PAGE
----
Sorry about last night. Our wireless router decided to bite the dust, so we were offline for quite a while. Thank goodness for my genius husband, he rigged the desktop to hardwire into the the Internet so I’m back, but it did screw up the timeline a little bit.
So we left the Flier survivors asleep at Rio Tuba, and by sunrise the next morning, they were treated to another meal by their gracious hosts, who turned out to be a married couple with their daughter who had recently married a young man from Brooke’s Point area.
The daughter and her husband planned to leave that morning on foot to walk the fifty plus miles to Brooke’s Point,but when the family discovered that was where the kumpit was heading, they asked if there would be room for the newleyweds…and all the bride’s dowry.
On a sixteen foot boat that was already hauling twelve people, there wasn’t really, but custom dictated that they agree, and so the Fliers found themselves sharing the little deck space with two more bodies and all the bride’s worldy goods including sacks of rice, bundles of clothes, kitchen goods, and live chickens.
The kumpit was so weighed down that she only cleared the water by a few inches and could only sluggishly lumber through the waves. In fact, she was so slow, Sailor opted to leave her in the care of de la Cruz and the two deckhands and run north for a couple hours to visit his wife and kids, then swim out to the kumpit later.
They spent a cramped night aboard, and the following they got to Brooke’s Point, where they met the Captain of the guerillas based at Brooke’s Point, Captain Nazario Major. As it turned out, the abandoned house they sheltered at on Bugsuk Island belonged to Major before the war, and he was the one who poisoned the cistern in case the Japanese landed.
Brooke’s Point had been a small coastal village before the war, but now appeared bombed and burnt, with little sign of its inhabitants. Posters looking for American and Scottish families Edwards and Sutherland were scattered around, dropped by planes, offering significant monetary rewards for turning them in to the Japanese. Only Major’s home remained near the beach.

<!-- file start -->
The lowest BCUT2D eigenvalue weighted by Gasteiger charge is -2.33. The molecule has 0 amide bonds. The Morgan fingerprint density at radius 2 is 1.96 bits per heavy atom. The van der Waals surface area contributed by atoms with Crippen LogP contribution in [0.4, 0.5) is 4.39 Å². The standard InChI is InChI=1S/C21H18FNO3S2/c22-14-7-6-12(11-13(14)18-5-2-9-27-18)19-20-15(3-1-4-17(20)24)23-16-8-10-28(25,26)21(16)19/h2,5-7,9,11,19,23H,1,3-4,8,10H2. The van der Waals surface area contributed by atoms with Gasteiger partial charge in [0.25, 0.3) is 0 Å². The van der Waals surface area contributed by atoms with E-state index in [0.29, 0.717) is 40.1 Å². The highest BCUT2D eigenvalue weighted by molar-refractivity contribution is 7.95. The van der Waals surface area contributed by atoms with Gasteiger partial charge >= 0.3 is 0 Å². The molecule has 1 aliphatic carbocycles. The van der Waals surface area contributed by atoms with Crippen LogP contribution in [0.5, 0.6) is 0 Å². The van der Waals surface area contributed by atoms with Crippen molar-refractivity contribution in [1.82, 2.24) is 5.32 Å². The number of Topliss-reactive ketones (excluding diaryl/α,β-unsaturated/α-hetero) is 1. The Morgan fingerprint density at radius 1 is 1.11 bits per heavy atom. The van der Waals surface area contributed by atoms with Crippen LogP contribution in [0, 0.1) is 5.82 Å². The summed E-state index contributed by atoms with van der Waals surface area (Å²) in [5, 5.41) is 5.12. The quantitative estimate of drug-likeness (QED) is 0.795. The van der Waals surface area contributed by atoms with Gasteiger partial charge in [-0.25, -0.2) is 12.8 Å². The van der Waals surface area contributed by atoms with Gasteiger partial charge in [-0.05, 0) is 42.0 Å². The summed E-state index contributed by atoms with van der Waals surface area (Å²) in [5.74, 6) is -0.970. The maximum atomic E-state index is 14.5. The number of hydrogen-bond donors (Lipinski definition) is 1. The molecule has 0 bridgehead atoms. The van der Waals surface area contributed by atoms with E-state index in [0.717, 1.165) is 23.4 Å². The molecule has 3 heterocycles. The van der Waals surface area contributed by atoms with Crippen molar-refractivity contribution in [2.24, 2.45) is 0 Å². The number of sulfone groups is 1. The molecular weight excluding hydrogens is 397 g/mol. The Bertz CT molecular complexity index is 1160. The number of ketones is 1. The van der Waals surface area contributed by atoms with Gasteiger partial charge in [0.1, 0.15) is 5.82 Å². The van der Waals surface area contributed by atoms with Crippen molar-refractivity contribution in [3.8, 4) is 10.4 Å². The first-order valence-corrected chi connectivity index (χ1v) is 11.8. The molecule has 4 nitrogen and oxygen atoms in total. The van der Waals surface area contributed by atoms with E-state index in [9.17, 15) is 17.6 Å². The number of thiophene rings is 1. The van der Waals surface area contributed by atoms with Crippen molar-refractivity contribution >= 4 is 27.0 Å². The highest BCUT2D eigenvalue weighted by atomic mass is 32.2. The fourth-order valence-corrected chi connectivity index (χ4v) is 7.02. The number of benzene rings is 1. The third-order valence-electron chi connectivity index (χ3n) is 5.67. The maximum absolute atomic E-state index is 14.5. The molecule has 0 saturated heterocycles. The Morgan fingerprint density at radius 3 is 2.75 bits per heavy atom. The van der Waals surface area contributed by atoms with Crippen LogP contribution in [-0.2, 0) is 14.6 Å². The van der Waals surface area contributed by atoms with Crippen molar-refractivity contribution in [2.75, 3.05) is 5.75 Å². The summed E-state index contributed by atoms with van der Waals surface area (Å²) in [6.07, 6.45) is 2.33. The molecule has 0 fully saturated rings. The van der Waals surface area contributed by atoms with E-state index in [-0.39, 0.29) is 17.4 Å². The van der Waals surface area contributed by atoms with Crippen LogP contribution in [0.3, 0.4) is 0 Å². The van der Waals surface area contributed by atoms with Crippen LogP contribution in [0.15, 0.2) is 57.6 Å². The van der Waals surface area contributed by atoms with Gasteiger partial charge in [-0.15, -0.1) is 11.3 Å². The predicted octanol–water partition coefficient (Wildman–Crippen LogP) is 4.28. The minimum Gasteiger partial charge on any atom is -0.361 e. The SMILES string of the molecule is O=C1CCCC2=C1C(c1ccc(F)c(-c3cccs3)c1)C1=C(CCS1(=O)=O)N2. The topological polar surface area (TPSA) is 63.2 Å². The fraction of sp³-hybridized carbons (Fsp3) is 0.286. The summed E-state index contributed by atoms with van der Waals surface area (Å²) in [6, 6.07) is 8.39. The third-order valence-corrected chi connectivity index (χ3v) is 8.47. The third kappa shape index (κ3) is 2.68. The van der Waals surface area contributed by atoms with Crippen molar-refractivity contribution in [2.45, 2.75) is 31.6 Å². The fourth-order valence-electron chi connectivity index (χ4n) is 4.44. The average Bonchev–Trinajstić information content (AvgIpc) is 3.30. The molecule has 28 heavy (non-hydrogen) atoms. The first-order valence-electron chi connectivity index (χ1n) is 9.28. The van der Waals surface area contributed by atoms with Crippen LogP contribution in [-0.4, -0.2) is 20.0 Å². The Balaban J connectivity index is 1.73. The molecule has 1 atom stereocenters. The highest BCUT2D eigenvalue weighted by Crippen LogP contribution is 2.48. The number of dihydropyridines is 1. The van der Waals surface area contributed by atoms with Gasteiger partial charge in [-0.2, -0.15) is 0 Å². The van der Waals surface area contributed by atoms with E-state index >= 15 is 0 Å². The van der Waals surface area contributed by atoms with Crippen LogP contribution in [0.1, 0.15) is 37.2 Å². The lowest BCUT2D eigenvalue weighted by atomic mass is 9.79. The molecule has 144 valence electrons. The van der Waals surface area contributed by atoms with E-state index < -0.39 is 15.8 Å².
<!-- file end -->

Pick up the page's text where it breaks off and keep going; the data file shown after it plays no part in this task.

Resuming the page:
Mrs. Major invited everyone in for a meal, and while they were eating, Mr. Edwards and Captain Armando Corpus, the leader of the American Army Coastwatchers came in and introduced themselves. Due to the fact that Mr. Edwards was being hunted by the Japanese and there were too many Coastwatchers to stay on the beach, they lived a few miles inland on the slopes of Addison Peak, where the Fliers would be taken after the meal.
Captain Crowley asked during this meal if the Japanese knew there was such a large contingent of guerillas here, and everyone laughed. They knew all right, and had actually landed a group of 20 soldiers on the beach on July 20, looking to quash the rebellion. The official report of that day read like this:
“Enemy casualties-20. Our casualties-sore trigger fingers.”
They hadn’t been back. Nonetheless, if the white skin of the Fliers happened to be seen by a passing patrolboat, the chances of another landing would be high, along with larger numbers of soldiers.
After lunch, Edwards and Corpus took off for the mountain camp on foot, but the Fliers were in no condition to take that hike, so a carabao cart had been sent for them.
Before leaving however, Howell, the Radio Technician, discovered that the Coastwatchers beach radio was broken and unable to work, limiting the Coastwatchers ability to contact the outside world. Howell asked and received permission to stay on the beach to fix the radio there. Thankfully, there was another one on the mountain, but having the second one was important.
The carabao ride was fairly funny to Al. The carabao decided to wallow in every mudpuddle it found, and there were a lot of puddles. The young boy entrusted with bringing the Fliers to Addison tried to encourage the carabao to move in every way he could including beating it with a stick, but the carabao moved when it wanted to, and no sooner.
They finally reached the encampment near sunset. There were two houses there, once built by Mr. Edwards for his family, and one built by Captain Major for his if the Japanese invaded the beach. The Coastwatchers stayed in the Major home in the meantime.
The enlisted guys were invited to stay at the Coastwatchers house and the officers to stay with the Edwards house, which already included Harry Garretson, an American salvage diver who was trapped in the Philippines and now bedridden with malaria.
It was a good camp, and now came the hard part: waiting to see what HQ would do. Would they be rescued, or would they be asked to wait behind enemy lines for a while–or until the end of the war?